Immerse in the Dutch Golden Age of Art and Science

January 29, 2016
Johannes Vermeer “Girl with a Pearl Earring”_Public domain__ via Wikimedia Commons

 Barry’s Greenlaw’s upcoming class, “The Dutch Republic in the Golden Age – and Beyond”, examines the extraordinary richness of Dutch art and science in the 17th century, which allows us to put into perspective the cities, the landscape, and the people of that glorious time period. For those who want to fully immerse in the Dutch Golden Age, David Brauer is also teaching “The Legacy of the Dutch School”, looking at how the Dutch celebrated their new status and wealth with an explosion of exemplary painting which greatly influenced other schools of painting throughout Europe. We visited with Barry to find out more.

WIH Reporter: What is important for us to know about your upcoming class?

Greenlaw: The Dutch Golden Age of the 17th century is one of the great fertile cultural periods in the history of Europe. The combination of economic prosperity brought about, in good part, by domestic and foreign maritime trade, fostered a thriving period of artistic and scientific activity which far surpassed that on any other place in Europe at the time.

WIH Reporter: What would surprise us to know about this period?

Greenlaw: One statistic that overwhelmed me, was the sheer quantity of painting that resulted from this economic prosperity.  It is estimated that well more than a million pictures were painted in the Netherlands during the Dutch Golden Age by thousands of artists – a reflection of the demand by the prosperous Dutch middle and upper classes to perpetuate themselves and their families in portraits, and to demonstrate their pride in their countryside and newly prosperous cities.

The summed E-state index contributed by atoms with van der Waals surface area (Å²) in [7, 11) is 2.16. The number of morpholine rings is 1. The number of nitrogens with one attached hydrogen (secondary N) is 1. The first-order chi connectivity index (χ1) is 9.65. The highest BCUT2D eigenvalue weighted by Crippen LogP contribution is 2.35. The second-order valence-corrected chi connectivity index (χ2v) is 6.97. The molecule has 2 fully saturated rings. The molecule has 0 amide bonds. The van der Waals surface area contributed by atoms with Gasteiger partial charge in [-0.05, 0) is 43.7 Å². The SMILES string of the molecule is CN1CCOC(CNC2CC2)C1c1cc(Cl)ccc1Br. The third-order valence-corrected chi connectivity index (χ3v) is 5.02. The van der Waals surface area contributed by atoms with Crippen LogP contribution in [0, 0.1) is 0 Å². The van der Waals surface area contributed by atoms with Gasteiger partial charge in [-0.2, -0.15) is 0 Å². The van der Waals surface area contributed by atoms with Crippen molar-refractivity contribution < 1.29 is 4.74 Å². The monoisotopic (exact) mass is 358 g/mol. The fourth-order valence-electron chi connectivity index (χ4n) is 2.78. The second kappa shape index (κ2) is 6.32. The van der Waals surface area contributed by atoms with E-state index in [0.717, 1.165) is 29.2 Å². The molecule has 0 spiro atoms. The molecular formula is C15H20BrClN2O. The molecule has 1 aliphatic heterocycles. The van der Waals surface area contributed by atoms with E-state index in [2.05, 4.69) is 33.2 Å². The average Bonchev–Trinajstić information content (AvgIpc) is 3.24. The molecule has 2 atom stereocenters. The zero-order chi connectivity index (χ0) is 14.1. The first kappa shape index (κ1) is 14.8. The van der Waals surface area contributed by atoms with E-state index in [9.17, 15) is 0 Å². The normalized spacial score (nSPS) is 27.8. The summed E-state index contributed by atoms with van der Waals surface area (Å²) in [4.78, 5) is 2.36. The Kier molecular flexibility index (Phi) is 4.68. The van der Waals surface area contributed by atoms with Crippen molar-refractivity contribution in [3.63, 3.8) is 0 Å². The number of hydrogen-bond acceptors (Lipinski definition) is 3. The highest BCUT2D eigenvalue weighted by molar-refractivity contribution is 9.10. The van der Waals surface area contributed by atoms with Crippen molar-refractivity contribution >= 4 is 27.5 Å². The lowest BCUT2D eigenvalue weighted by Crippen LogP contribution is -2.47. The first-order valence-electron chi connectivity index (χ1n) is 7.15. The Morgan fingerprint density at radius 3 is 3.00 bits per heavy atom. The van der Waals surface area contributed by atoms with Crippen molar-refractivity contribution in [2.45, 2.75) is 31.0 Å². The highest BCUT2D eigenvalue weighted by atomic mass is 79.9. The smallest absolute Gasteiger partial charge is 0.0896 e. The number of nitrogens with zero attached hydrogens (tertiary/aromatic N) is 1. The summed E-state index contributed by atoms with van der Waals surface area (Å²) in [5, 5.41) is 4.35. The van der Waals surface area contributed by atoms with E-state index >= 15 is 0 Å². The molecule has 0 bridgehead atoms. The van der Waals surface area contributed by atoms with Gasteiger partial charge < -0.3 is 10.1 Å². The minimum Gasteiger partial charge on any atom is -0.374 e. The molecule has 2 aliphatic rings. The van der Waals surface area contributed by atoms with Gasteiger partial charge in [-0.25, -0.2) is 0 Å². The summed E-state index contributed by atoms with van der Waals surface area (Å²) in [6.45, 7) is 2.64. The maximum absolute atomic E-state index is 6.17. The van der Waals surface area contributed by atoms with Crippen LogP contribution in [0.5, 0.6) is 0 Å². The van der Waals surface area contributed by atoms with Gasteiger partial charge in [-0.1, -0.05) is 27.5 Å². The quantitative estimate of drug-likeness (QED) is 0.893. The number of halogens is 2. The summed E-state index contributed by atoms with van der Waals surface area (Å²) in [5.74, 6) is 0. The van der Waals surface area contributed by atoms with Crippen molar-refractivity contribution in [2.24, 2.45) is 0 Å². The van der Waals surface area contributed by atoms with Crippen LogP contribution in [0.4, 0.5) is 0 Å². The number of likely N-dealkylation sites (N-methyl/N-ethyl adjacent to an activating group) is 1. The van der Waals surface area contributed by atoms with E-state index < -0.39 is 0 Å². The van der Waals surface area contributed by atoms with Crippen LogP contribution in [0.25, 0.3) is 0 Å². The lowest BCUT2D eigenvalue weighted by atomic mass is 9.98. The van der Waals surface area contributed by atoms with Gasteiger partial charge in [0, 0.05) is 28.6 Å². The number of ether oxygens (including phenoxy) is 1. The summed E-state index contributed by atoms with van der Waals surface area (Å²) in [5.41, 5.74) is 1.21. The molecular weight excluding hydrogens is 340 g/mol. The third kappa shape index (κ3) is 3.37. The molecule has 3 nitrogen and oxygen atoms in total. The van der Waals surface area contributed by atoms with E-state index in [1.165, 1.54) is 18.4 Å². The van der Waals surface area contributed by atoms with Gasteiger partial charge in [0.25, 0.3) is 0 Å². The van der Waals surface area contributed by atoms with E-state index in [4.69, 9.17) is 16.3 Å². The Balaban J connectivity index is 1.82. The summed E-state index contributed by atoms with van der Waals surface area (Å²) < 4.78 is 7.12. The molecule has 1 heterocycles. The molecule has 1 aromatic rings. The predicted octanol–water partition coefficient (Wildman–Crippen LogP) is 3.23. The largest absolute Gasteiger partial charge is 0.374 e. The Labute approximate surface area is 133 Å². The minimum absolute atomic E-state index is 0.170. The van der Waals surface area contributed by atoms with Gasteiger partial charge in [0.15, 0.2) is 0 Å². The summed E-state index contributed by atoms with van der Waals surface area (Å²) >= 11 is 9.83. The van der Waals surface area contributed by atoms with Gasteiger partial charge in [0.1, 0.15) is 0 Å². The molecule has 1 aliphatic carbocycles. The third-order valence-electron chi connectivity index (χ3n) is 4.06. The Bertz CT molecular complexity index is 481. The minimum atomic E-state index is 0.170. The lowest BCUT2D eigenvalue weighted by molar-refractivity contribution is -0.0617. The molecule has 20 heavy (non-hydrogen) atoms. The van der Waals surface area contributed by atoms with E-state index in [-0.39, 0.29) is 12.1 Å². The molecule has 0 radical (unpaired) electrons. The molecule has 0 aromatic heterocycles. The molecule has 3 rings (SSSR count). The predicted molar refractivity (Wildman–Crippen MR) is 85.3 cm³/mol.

WIH Reporter: Do people have mistaken impressions about this time period?

Greenlaw: The fact that while one thinks of prosperity as occurring in times of peace, for much of the Golden Age, the Dutch were at war, first with Spain, and later with Britain and France.  The Dutch relationship with England, in particular, both good and bad, was of major benefit to both countries.

WIH Reporter: What inspired you to create this course about the Dutch Golden Age?

Greenlaw: This course was inspired by an exhibition that my wife and I saw at the Hermitage Museum in Amsterdam last summer: “Portrait Gallery of the Golden Age” which introduced one of the main themes of this course, that the Golden age was initiated and stimulated not by the aristocratic rulers of the Netherlands, but by the wealthy burghers of Amsterdam and the other urban centers, who were also the main commissioners of much of the art produced.

WIH Reporter: How will your course fit in with David Brauer’s “The Legacy of the Dutch School”?

Greenlaw: The course will cover the period from the Dutch Revolt against Spain in the last years of the 16th century, to the end of the Golden Age, in the late 17th and early 18th centuries – following essentially a chronological timeline with each session focusing on a particular topic such as the Dutch East India Company, the Dutch Enlightenment, Landscape, Cityscape etc. David Brauer’s class will  emphasize art, I will include art (in some sessions quite a bit) but using it as a reflection of the period itself.

Barry Greenlaw’s class,  “The Dutch Republic in the Golden Age – and Beyond”, begins on February 1st, at 1:00 pm and continues for 10 weeks. To find out more about the class, or to register, click here

David Brauer’s class,“The Legacy of the Dutch School”, begins on February 2nd at 1:00 pm and continues for 6 weeks. To find out more about the class, or to register, click here.